At present there appears a lack of research that has used eye movements to compare the cognitive processes of healthy, older adults during AE, MI and AO. In studies that have examined eye movements in AE, older adults are reported to need more time to extract and process the visual information and programme the appropriate motor responses (Di Fabio et al. 2003; Sekuler et al. 2000). These changes in gaze behavior may, however, not always accompany changes in motor performance (Chapman and Hollands 2006); Chapman and Hollands (2006) compared eye movements during gait in healthy older and younger adults and reported gaze differences even when comparable MT’s were achieved. This suggests that age related changes in cognitive processes do occur in the absence of physical decline. This potentially challenges the efficacy of using mental practices techniques such as AO and MI for motor relearning in older adults. We are aware of only two published studies (Heremans et al. 2012a, b) that have reported the eye movements of an older adult control group (>60 years) during the AE and MI of a wrist flexion/extension task. In both studies, the number of fixations and inter-fixation amplitude was found to be congruent between the two conditions. Based on these findings Heremans et al. suggested that MI ability was preserved in older adult populations. Whilst the congruent eye movements do suggest cognitive organization of the action was similar between AE and MI, the absence of a younger healthy control group makes it difficult to identify to what extent, if any, the performances were influenced by age-related changes.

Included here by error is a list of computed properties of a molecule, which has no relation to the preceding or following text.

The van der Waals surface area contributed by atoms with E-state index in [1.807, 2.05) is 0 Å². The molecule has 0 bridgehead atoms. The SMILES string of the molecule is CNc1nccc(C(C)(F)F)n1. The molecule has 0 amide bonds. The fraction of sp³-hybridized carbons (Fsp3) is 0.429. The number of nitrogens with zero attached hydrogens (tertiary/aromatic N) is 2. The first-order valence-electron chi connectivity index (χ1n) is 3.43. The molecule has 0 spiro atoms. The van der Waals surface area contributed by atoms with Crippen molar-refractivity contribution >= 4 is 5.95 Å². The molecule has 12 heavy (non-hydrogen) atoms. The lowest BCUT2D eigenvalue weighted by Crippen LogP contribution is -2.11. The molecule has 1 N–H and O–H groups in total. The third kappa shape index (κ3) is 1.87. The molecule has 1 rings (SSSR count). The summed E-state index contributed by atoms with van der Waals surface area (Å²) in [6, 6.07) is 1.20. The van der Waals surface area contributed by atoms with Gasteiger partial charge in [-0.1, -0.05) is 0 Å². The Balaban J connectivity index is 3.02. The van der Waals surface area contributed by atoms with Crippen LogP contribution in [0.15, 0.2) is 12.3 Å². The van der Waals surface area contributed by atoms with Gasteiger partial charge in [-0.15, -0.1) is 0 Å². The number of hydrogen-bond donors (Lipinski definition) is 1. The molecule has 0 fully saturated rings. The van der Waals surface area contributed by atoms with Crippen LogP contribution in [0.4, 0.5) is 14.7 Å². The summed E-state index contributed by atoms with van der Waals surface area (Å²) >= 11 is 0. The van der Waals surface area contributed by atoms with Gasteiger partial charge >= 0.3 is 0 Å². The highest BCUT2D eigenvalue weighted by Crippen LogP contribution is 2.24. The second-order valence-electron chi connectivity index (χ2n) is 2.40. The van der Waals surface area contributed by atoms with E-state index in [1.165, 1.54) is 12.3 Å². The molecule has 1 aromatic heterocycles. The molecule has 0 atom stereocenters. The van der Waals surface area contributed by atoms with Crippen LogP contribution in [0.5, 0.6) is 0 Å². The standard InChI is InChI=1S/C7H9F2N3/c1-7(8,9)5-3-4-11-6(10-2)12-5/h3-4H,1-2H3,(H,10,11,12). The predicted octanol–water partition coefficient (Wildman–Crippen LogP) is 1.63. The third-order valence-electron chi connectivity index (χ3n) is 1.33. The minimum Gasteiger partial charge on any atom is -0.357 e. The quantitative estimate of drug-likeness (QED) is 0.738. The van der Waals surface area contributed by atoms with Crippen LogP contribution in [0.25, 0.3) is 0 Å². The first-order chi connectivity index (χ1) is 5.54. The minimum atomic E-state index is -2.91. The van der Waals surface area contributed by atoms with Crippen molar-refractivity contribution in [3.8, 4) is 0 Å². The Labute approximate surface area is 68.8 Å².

Many consider age-related changes to manifest from 65 years onwards. Supporting this assumption, numerous studies have demonstrated performance breakdown when extremes of the adult age continuum are compared young adults (20-25 years) and older adults (70+ years). While overt age-related changes in motor tasks (for example an increase in reaction time) may not be apparent until over the age of 65, older adults have to invest additional cognitive effort to achieve comparable reaction times with young adults (Chapman and Hollands 2006; Seidler et al. 2010). Thus, the cognitive techniques used to compensate for age-related changes may mask the observable onset of age-related decline. Indeed in a recent review examining mental processes and aging, Saimpont et al. (2013) provided evidence of age-related changes in participants of 55 years and older. Others (Salthouse 1996) have also suggested that cognitive processes such as working memory and attentional control, arguably processes that are at the core of mental practice, begin to decline before the age of 50. These findings suggest it may be pertinent to investigate the influence of aging in a slightly younger population than traditionally recruited.